Venezuela Seizes GM, Warning Sign to U.S. Companies?
U.S. multinationals with plants in Venezuela are likely on edge Thursday, after American automaker General Motors (NYSE:GM) pulled the plug on its operations in the poverty-stricken country, following a government takeover of its plant amid large-scale violent protests.
“All foreign companies, and especially U.S. firms, should be concerned with the increasingly extreme and aggressive behavior of the Venezuelan regime,” Ian Vasquez, director of the Cato Institute's Center for Global Liberty and Prosperity, told FOX Business.
American beverage company Coca-Cola (NYSE:KO), however, indicated to FOX Business Thursday it didn’t have any plans to pull its operations from the distressed South American country.
“There is no indication that any of our facilities in Venezuela are currently at risk of being altered and we’re working closely with Venezuelan authorities to assure a continuous operation in the country,” the company said.
Some other U.S.-based multinational companies that still have operations in Venezuela, despite the country’s worsening economic and political situation, include PepsiCo (NYSE:PEP), McDonald’s (NYSE:MCD) and Goodyear Tire & Rubber Co (NASDAQ:GT).
Japan-based international automaker Toyota (NYSE:TM), which has large-scale operations in the U.S., told FOX Business it was keeping a close eye on how the developing situation in Venezuela was affecting its business.
"Our operations in Venezuela have not been affected so far. Our team members, dealers and customers remain our top priorities, and we are monitoring the situation closely."
Italian automaker Fiat Chrysler (NYSE:FCAU) told FOX Business it would continue production in Venezuela.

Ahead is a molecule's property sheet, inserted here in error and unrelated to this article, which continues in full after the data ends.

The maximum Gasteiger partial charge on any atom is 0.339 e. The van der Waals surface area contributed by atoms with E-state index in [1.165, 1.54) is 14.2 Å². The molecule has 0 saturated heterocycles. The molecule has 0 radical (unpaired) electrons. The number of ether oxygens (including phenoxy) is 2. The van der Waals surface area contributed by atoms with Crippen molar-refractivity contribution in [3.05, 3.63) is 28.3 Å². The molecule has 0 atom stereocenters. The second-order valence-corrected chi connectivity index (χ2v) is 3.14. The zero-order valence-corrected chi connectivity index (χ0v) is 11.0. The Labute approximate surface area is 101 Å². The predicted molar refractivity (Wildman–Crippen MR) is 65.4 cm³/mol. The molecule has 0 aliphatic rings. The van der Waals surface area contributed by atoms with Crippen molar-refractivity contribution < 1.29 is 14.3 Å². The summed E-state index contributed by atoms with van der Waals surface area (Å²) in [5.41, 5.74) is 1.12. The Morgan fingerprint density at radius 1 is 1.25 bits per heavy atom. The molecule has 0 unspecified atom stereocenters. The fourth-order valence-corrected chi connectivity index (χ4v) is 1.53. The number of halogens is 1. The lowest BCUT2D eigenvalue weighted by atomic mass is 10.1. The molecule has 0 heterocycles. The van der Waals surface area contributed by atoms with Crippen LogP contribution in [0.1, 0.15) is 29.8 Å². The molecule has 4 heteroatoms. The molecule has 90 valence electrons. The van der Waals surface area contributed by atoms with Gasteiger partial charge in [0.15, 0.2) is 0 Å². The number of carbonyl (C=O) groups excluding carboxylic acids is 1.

“FCA is maintaining its production plans in Venezuela in support of efforts to rebuild the country’s automotive sector.”
While Venezuela sits on one of the largest oil reserves in the world, inflation within the country escalated more than 800 percent in 2016 and is expected to surge 720 percent this year, according to the IMF. In 2016 Venezuelan GDP shrank more than 18 percent.
Despite vast criticism of the country’s socialist policies, the Venezuelan regime will continue to blame the U.S. -- and its companies -- for the economic hardship that has befallen it, Vasquez said.
“Instead of reforming failed socialist policies, the authorities are increasing repression, so we can expect them to carry out more expropriations and flagrant violations of Venezuela’s own laws,” he said.
On Thursday, GM issued a statement claiming public authorities “unexpectedly” took over its plant, prevented normal operations and illegally removed assets including vehicles.
"[General Motors Venezolana] strongly rejects the arbitrary measures taken by the authorities and will vigorously take all legal actions, within and outside of Venezuela, to defend its rights," the automaker said.
Many U.S.-based companies have already ceased operations in “one of the least free economies in the world” and that trend will likely continue, Vasquez said.
“It would be surprising if the few U.S. companies that still have a presence in Venezuela would choose to remain there much longer,” he said.
Venezuela has been mired in political controversy throughout recent weeks after the country’s Supreme Court, loyal to President Nicolás Maduro, temporarily rescinded the legislative powers of the opposition-led National Assembly. That decision, condemned by the U.S. Department of State as a “setback for democracy in Venezuela,” was quickly reversed following a deafening domestic and international outcry.
Earlier this month Maduro’s administration suspended the political career of one of his top rivals, opposition leader Henrique Capriles, for 15 years.
According to Reuters, at least three people were killed during the anti-government protests Wednesday.
Calls to PepsiCo, McDonald’s and Goodyear Tire & Rubber Co for comment were not immediately returned.